Abdominal surgical wound infection is lowered with improved perioperative enterococcus and bacteroides therapy

John A. Weigelt, Sheila M. Easley, Erwin R. Thai, Lynn D. Palmer, Virginia S. Newman

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47 Scopus citations


Perioperative antibiotics decrease surgical wound infection (SWI) in trauma patients requiring abdominal exploration. This investigation evaluated 24 hours of cefoxitin or ampicillin/sulbactam used for early therapy in such patients. Patients were randomly assigned to one of two treatment groups. The primary endpoint evaluated was SWI, which was defined as purulent drainage or active wound treatment. Five hundred ninety-two patients were evaluated: 283 received ampicillin/sulbactam and 309 received cefoxitin. The incidence of wound infection among the ampicillin/sulbactam patients was 2% and among cefoxitin patients it was 7% (p < 0.004). The significantly lower SWI rate persisted when only the 57 ampicillin/sulbactam and 54 cefoxitin patients with colon injuries were analyzed (p < 0.007). The major difference between the two groups was an increased incidence of enterococcal infections in the cefoxitin-treated patients. A single broad-spectrum antibiotic given for 24 hours perioperatively effectively controls SWI. Use of ampicillin/sulbactam results in a significantly lower SWI rate than use of cefoxitin, which may be a result of improved enterococcal and Bacteroides coverage.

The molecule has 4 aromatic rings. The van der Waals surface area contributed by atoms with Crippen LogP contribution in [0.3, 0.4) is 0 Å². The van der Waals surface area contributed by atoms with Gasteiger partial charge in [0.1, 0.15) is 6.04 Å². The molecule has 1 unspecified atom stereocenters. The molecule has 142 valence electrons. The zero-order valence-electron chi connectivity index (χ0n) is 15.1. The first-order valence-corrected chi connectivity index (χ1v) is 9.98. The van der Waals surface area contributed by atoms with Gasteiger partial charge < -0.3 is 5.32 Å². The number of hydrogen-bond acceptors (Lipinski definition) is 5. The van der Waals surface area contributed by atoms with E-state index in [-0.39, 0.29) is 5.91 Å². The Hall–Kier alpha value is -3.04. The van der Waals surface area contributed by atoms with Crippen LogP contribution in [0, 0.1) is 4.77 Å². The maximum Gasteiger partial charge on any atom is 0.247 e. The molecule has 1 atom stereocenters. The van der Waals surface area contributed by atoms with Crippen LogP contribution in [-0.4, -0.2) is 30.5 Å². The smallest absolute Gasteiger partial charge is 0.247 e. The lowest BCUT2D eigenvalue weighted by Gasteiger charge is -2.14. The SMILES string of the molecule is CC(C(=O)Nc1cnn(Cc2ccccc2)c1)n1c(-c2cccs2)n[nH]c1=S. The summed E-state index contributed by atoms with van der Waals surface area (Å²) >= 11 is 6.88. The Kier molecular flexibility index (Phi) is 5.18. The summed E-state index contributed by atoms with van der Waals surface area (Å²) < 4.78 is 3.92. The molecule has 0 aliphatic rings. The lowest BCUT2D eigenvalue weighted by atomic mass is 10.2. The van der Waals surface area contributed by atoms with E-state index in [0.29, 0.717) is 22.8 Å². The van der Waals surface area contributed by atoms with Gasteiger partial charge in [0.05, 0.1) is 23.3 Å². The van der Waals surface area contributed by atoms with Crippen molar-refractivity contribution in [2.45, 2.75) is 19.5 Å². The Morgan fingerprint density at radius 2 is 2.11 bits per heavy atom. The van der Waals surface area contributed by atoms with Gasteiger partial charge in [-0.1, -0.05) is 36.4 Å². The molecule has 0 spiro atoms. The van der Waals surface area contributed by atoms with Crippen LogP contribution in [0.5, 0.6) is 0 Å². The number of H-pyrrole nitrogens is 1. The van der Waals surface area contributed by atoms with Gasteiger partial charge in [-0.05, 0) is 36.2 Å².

Original languageEnglish (US)
Pages (from-to)579-585
Number of pages7
JournalJournal of Trauma - Injury, Infection and Critical Care
Issue number4
StatePublished - Apr 1993

ASJC Scopus subject areas

  • Surgery
  • Critical Care and Intensive Care Medicine


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